Friday, January 25, 2013

Junior Seau’s Family Finally Sues NFL over Brain Injury

Photo gives credit to Getty Images.
Soon after the relatives of the late Junior Seau was informed that the former NFL player’s brain was tested positive for chronic traumatic encephalopathy (CTE), the family immediately filed a lawsuit against the NFL.

More than a week ago, the experts from the National Institute of Health (NIH) released the complete result of the brain study conducted in Seau’s brain. According to the report, the deceased football player’s suffered brain injury during his lifetime.

In fact, even before the lab result came out, Seau’s family already believes that the disease had prompted the former player to commit suicide.

Subsequently, after Seau’s brain test result confirmed that he likewise sustained head injuries during his career, the family finally stepped forward and filed a wrongful death lawsuit against the football league.

In the said lawsuit, which was filed in San Diego, California, Seau’s family claimed that the NFL willfully concealed the truth about the dangers of repetitive concussion to the head, which are often sustained by every football player. The lawsuit further claim that Seau suffered chronic traumatic encephalopathy (CTE) as a result of repeated concussions and, that his condition drove him to take his own life.

In addition, the NFL helmet manufacturer, Riddell, is also named in the lawsuit for producing helmets that are dangerous. The lawsuit claimed that the manufacturing company has been negligent in its helmet design.

Seau committed suicide last May by shooting himself in the chest. His family and friends speculated that he probably can no longer endure the pain and sufferings, which prompted him to take away his own life. Media sources found out that although Seau was never formally diagnosed with a concussion during his lifetime, he regularly complained of symptoms associated with such condition.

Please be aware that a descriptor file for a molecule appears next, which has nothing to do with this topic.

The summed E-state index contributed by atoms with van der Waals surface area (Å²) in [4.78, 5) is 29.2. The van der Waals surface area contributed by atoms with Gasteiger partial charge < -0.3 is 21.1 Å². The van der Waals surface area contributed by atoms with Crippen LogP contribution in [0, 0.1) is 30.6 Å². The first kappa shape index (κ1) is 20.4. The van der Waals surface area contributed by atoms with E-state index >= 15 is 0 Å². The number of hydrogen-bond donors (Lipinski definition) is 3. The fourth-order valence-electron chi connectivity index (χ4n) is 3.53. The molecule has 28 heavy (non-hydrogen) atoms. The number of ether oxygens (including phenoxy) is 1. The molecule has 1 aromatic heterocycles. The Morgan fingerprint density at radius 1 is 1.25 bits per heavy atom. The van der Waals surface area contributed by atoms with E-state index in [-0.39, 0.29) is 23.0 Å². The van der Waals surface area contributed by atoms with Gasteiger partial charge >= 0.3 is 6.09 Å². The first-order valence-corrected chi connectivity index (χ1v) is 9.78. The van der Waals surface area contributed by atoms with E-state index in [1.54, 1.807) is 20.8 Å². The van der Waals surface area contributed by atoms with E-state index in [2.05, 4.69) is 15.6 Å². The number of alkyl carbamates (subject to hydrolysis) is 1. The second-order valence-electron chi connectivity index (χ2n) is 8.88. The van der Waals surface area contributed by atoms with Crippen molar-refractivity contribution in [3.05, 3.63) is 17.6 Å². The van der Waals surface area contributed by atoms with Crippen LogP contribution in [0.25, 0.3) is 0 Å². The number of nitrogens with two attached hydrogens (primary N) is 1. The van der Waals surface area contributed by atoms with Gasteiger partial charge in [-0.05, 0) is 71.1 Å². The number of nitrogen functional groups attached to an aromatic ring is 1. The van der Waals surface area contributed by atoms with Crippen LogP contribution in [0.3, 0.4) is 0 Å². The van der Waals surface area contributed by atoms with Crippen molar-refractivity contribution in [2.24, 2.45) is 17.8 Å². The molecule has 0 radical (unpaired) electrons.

Consequently, after his death, his brain was donated to science for brain injury study just like what the families of the former NFL players who died did.

Experts explained that although patients with CTE show symptoms such as aggressiveness, forgetfulness, depression and sometimes suicidal, the condition can only be diagnosed after death.

So far, more than 30 NFL players who passed away have been diagnosed with CTE while there are some 4,000 retired players who already filed lawsuits against the league over its alleged failure to inform players about the dangers that has been associated with the sport.

Meanwhile, in a statement released by Seau’s family after filing the lawsuit, it claimed that even thought the lawsuit could no longer bring back Junior, at least it will send several important message to the league as well as to the players and future generations.

Apparently, the family’s purpose in filing for a wrongful death claim serves just right, commented by a Los Angeles wrongful death lawyer. Aside from receiving the right compensation for the death of their loved one, they will also set an example to the other victims of brain injury. They should never be afraid to come out and claim what is due for them, he added.